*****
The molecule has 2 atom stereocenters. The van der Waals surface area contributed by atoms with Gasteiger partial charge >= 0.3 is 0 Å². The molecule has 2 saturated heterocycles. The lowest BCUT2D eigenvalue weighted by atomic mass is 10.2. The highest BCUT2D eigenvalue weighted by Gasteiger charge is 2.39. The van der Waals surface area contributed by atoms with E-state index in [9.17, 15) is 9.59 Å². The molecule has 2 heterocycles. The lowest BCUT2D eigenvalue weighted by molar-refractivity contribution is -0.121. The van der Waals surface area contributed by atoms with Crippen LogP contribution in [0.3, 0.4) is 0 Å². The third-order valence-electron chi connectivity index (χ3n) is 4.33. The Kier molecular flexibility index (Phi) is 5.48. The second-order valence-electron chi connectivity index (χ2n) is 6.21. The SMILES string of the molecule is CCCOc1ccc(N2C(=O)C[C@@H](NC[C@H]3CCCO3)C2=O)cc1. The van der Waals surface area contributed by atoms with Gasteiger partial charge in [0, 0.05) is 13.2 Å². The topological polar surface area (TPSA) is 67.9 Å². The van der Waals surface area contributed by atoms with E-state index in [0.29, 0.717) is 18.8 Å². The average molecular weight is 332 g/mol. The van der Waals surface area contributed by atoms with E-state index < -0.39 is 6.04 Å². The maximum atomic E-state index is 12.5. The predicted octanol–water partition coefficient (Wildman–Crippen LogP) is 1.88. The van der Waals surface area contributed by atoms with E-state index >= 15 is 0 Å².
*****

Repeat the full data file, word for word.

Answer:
The molecule has 2 atom stereocenters. The van der Waals surface area contributed by atoms with Gasteiger partial charge >= 0.3 is 0 Å². The molecule has 2 saturated heterocycles. The lowest BCUT2D eigenvalue weighted by atomic mass is 10.2. The highest BCUT2D eigenvalue weighted by Gasteiger charge is 2.39. The van der Waals surface area contributed by atoms with E-state index in [9.17, 15) is 9.59 Å². The molecule has 2 heterocycles. The lowest BCUT2D eigenvalue weighted by molar-refractivity contribution is -0.121. The van der Waals surface area contributed by atoms with Crippen LogP contribution in [0.3, 0.4) is 0 Å². The third-order valence-electron chi connectivity index (χ3n) is 4.33. The Kier molecular flexibility index (Phi) is 5.48. The second-order valence-electron chi connectivity index (χ2n) is 6.21. The SMILES string of the molecule is CCCOc1ccc(N2C(=O)C[C@@H](NC[C@H]3CCCO3)C2=O)cc1. The van der Waals surface area contributed by atoms with Gasteiger partial charge in [0, 0.05) is 13.2 Å². The topological polar surface area (TPSA) is 67.9 Å². The van der Waals surface area contributed by atoms with E-state index in [0.29, 0.717) is 18.8 Å². The average molecular weight is 332 g/mol. The van der Waals surface area contributed by atoms with E-state index < -0.39 is 6.04 Å². The maximum atomic E-state index is 12.5. The predicted octanol–water partition coefficient (Wildman–Crippen LogP) is 1.88. The van der Waals surface area contributed by atoms with E-state index >= 15 is 0 Å².